East Sac Edible


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Garden Clean Up and Leaf Hoarding

DSC_0346 DSC_0354 DSC_0348Well a week ago I spent some time trying to clean up the remnants of the summer garden. I always get lazy this time of year and put this off as long as I can. This year I called in my dad and he did most of the work. We took out the tomato plants, basil, tomatillo, and spent squash vines. We chopped them up with clippers and added them to the huge compost pile. I have been battling two mice who decided to live in my compost and then move into some tunnels in my raised bed. I am not sure if the mice made the tunnels or if something bigger did. For now, I disturbed the tunnels to let the mice know they are not welcome. They don’t seem to be making a home in my now open-air compost which is good and I haven’t seen them living in my raised beds lately so perhaps they got the message.DSC_0350 DSC_0349

Did you know that Sacramento has the most trees per capita than any other city in the world? This is a great thing for gardeners looking to improve their soil. Huge piles of leaves form in the streets waiting for city pick up. My property doesn’t have any large trees on it so I am lacking in brown materials for my compost. Last week I took two huge bags and helped myself to one of my neighbors piles. The neighbor came out and asked what I was doing… I’m pretty sure she thought I was a bit strange. Free material people! This stuff is gold! Some of the leaves went straight into my compost. Others I spread over my newly cleaned up garden beds. I am hoping that these leaves will decompose straight into the beds in time for spring planting. I plan on collecting several more bags of leaves to use in the spring because I tend to run out of brown material for my compost to keep the compost pile happy. I use the brown material to cover freshly added kitchen scraps which will hopefully help discourage the mice. I hope to have enough leaves to make a leaf mold pile as well.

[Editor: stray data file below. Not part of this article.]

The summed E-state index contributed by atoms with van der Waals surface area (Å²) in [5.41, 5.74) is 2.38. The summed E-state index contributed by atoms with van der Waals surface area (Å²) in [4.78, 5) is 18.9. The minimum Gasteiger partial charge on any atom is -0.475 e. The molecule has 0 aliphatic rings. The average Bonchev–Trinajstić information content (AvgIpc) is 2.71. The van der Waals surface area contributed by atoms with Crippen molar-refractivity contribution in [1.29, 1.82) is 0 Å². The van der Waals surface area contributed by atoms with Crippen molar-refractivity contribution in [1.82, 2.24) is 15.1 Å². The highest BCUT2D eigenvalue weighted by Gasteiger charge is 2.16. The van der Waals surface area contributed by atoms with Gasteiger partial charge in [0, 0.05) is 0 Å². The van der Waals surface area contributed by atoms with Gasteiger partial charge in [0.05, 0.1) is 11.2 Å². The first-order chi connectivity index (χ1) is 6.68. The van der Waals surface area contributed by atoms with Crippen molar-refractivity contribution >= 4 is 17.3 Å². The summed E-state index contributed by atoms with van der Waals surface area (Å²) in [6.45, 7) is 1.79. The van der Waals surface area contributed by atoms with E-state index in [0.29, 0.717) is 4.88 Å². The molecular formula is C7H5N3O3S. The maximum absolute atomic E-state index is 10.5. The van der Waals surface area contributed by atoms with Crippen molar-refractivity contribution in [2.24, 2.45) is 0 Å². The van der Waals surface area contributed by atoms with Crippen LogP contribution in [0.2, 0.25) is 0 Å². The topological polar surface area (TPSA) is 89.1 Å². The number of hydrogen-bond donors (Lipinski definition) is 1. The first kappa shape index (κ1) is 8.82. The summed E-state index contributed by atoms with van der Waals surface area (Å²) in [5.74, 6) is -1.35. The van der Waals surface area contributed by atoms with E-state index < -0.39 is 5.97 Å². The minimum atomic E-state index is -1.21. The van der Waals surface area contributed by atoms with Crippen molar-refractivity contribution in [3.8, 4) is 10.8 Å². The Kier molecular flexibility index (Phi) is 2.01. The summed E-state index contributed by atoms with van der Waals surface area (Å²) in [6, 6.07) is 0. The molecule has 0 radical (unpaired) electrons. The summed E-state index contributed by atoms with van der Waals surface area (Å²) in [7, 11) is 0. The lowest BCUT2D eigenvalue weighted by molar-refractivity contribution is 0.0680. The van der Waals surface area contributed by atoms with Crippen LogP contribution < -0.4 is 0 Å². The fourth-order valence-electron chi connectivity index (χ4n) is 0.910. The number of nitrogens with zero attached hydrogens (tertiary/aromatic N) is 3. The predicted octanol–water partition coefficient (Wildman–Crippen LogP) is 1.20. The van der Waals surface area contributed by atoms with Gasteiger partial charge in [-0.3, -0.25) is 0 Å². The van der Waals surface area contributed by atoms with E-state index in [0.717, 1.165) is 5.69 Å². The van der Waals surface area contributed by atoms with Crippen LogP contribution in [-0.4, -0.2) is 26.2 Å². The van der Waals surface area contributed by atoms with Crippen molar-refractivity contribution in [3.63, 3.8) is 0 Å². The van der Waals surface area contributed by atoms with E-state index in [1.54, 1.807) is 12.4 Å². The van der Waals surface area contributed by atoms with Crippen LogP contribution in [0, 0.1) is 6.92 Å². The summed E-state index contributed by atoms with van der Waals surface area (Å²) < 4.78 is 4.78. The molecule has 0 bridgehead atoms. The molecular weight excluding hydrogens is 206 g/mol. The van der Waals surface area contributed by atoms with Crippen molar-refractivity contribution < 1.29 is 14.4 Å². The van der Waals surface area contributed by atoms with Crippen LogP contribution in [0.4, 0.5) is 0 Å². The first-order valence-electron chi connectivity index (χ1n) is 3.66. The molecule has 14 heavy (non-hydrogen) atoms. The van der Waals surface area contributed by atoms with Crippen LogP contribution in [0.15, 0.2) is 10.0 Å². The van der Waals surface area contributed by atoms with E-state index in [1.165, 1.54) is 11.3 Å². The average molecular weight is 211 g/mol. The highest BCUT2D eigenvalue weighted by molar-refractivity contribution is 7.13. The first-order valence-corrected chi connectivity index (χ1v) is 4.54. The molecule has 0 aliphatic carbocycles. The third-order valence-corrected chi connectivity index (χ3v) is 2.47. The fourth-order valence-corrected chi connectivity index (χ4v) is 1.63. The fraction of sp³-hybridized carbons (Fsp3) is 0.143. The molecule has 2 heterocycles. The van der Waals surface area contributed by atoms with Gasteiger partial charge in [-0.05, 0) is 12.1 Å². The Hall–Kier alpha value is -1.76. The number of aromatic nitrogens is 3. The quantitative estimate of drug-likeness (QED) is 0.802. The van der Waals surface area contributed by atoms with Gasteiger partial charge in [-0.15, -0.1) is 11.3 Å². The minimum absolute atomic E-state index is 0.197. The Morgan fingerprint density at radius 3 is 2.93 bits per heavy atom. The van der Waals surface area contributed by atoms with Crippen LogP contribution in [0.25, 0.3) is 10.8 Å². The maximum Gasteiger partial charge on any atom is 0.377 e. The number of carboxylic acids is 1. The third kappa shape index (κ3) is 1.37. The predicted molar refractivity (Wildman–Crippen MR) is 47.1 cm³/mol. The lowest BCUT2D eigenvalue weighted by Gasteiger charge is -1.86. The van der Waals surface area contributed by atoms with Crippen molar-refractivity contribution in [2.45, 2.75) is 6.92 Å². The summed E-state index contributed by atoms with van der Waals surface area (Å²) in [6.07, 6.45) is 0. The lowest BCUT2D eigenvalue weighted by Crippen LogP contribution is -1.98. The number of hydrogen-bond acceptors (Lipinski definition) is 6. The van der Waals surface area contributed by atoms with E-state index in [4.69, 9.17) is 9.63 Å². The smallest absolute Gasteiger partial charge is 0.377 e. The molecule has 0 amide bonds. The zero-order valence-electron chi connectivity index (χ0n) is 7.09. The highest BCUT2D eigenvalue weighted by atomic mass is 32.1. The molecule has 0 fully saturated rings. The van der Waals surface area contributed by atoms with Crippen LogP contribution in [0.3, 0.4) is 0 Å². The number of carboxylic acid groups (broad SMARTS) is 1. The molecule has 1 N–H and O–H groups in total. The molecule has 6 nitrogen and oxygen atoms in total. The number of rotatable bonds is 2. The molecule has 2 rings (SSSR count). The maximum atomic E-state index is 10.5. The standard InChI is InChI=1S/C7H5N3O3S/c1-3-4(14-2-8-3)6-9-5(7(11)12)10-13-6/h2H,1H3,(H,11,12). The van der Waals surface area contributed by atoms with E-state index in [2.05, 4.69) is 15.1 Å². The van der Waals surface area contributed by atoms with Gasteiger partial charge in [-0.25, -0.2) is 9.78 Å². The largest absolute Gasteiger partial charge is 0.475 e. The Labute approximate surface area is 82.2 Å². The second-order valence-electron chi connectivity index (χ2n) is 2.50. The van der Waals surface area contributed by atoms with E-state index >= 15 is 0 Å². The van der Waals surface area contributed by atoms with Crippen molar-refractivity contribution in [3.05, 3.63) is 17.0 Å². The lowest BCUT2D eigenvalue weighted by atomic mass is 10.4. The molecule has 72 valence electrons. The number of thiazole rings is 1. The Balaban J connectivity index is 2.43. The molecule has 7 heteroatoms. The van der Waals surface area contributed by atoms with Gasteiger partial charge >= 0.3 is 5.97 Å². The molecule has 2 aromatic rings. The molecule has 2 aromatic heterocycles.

Not much is happening in the garden although I did pick the last kabocha winter squash (Hokkori) and the butternut squashes. We roasted these for dinner the other night. The kabocha was delicious and I will definitely plant this next year. The kabocha yielded a little over 9 pounds and was happy growing out of the compost pile. The butternut was pretty good but several of them split before I picked them so I may experiment with other varieties next year. DSC_0345 DSC_0344

Another little small victory in the garden: In August I threw some Italian Parsley seed below my garden hose faucet. Every time I use the hose (which isn’t very often because of the drought) I noticed that when I turn off the water, some water backfills and leaks right under the spigot. I decided instead of wasting these few drops of water, I could plant something fairly hardy so I chose parsley and look at it today! I have never “intentionally” watered this plant. Also California is in a severe drought so every drop of water counts!

DSC_0353Also in my garden I am anxiously waiting for my Owari Satsuma Mandarins to ripen. This is the second year for this tree and although it is tiny it is pretty heavy with fruit. I had to prop up one branch with a tomato cage just to make sure it wouldn’t’ break off. DSC_0351Hope you are able to eat something from the garden with your loved ones this week! Happy Thanksgiving!

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Cowpea success then failure

On June 12, I started some California Blackeye Cowpeas and transplanted them into one of my raised beds on July 1. By August these were really healthy and robust looking plants and by mid September these plants were drying out ready to be stored. My daughter and I had a great time shelling the cowpeas and got a respectable haul from just a few plants.